A few months ago, when I took my son Andrew to Philadelphia for an appointment, we drove through my old neighborhood where I grew up and as I thought about this last week, I realized that I didn’t see anyone walking those same streets where my family and I had walked so many times. I suppose everyone is driving to those same places now or I’m sure there are plenty of Uber drivers on standby waiting to help people avoid walking. Of course, there were just less cars back then too and many families I knew had only one car and my grandparents who lived further into the city had never even owned a car in their entire lives. They walked everywhere or now and then they might have taken a bus to get where they needed to go.
Walking is so basic, yet it provides so many different benefits that it makes me wonder why the world walks so much less than it did years ago. Walking provides several physical and mental health benefits, including: improving cardiovascular health; strengthening bones and muscles; increasing flexibility and balance; boosting energy levels; improving mood and reducing stress; aiding weight management; promoting better sleep; enhancing creativity and problem-solving skills; boosting the immune system; and lowering the risk of chronic diseases such as diabetes, heart disease, and certain types of cancer.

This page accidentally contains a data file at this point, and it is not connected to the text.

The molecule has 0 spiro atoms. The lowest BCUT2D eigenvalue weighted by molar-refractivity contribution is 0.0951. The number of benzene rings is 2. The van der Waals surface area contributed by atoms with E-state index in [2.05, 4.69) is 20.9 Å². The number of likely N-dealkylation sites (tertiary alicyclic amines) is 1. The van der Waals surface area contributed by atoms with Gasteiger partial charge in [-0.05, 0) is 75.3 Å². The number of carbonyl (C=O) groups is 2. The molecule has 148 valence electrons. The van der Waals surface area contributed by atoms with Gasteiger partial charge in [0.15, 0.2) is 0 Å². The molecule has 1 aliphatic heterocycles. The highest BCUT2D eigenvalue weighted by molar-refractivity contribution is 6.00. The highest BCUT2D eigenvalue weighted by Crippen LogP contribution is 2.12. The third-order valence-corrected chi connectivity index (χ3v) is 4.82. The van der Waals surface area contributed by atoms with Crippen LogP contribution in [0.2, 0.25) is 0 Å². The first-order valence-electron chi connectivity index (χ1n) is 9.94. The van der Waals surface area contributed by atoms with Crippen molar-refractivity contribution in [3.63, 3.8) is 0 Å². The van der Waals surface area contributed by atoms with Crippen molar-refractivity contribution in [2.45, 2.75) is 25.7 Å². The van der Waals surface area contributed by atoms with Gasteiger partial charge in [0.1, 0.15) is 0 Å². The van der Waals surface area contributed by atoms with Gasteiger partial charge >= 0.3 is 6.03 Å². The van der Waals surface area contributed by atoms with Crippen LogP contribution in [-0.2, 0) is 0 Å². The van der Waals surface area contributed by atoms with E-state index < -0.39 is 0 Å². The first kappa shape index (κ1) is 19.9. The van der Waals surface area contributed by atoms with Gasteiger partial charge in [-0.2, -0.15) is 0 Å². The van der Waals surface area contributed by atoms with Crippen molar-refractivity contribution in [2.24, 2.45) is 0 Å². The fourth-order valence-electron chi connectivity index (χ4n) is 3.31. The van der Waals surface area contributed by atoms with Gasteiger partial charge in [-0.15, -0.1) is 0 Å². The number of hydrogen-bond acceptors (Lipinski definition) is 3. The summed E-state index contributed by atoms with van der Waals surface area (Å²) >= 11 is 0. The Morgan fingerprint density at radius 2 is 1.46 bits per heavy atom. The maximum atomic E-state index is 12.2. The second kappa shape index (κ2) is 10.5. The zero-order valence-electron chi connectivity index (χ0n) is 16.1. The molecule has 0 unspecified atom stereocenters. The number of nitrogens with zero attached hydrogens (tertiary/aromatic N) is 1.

The walking I do now is mostly on a treadmill in my home gym or in my office but it’s rarely ever outside. One of the things my wife and I have most looked forward to in having recently relocated to the Atlantic coast is to be able to spend our Sunday mornings walking on the beach. We moved here almost two months ago though and so far, we’ve not stepped foot on the beach. I’m hoping as the weather warms and my to-do list gets shorter though that we will make it a priority for at least a weekly walk on the beach as we had originally envisioned.
There are many more benefits to walking outside than there are compared to walking on a treadmill. Walking outside exposes us to sunlight and fresh air, which can help improve mood, boost vitamin D levels, and increase overall well-being. Walking outside also provides a more varied and engaging environment, which can help reduce boredom and promote relaxation and I definitely remember that aspect to walking when I used to do it daily to school and back.
I read an article last year written by a neurologist at Stanford University who was studying the effects of walking outside in reducing anxiety. He was finding that we have to scan our environment back and forth as we walk outside and that back-and-forth eye movement which gets going as we walk induces a similar process in our brains like EMDR Therapy does in helping the two hemispheres of our brain make better sense of the things we are experiencing now or have experienced in the past. I distinctly remember scanning my environment just like that article described when I was walking to kindergarten on Groundhog Day on my quest to keep any of the snow-day threatening varmints I might encounter deep in their holes and away from the sunlight.